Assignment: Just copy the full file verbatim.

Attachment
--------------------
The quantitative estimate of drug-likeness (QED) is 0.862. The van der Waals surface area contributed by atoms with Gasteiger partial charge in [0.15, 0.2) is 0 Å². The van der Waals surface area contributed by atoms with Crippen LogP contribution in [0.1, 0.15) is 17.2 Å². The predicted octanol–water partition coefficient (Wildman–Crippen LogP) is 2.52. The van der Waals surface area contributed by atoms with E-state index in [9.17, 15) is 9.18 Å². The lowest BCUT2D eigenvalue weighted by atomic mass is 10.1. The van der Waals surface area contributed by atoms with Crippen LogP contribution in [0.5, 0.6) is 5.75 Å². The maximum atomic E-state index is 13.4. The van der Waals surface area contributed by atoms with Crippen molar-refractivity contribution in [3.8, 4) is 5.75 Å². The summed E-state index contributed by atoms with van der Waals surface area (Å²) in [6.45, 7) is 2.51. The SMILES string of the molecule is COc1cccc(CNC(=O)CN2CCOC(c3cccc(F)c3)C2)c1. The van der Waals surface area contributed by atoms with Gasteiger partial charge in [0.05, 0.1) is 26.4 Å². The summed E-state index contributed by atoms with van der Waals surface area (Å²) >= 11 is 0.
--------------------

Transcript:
The quantitative estimate of drug-likeness (QED) is 0.862. The van der Waals surface area contributed by atoms with Gasteiger partial charge in [0.15, 0.2) is 0 Å². The van der Waals surface area contributed by atoms with Crippen LogP contribution in [0.1, 0.15) is 17.2 Å². The predicted octanol–water partition coefficient (Wildman–Crippen LogP) is 2.52. The van der Waals surface area contributed by atoms with E-state index in [9.17, 15) is 9.18 Å². The lowest BCUT2D eigenvalue weighted by atomic mass is 10.1. The van der Waals surface area contributed by atoms with Crippen LogP contribution in [0.5, 0.6) is 5.75 Å². The maximum atomic E-state index is 13.4. The van der Waals surface area contributed by atoms with Crippen molar-refractivity contribution in [3.8, 4) is 5.75 Å². The summed E-state index contributed by atoms with van der Waals surface area (Å²) in [6.45, 7) is 2.51. The SMILES string of the molecule is COc1cccc(CNC(=O)CN2CCOC(c3cccc(F)c3)C2)c1. The van der Waals surface area contributed by atoms with Gasteiger partial charge in [0.05, 0.1) is 26.4 Å². The summed E-state index contributed by atoms with van der Waals surface area (Å²) >= 11 is 0.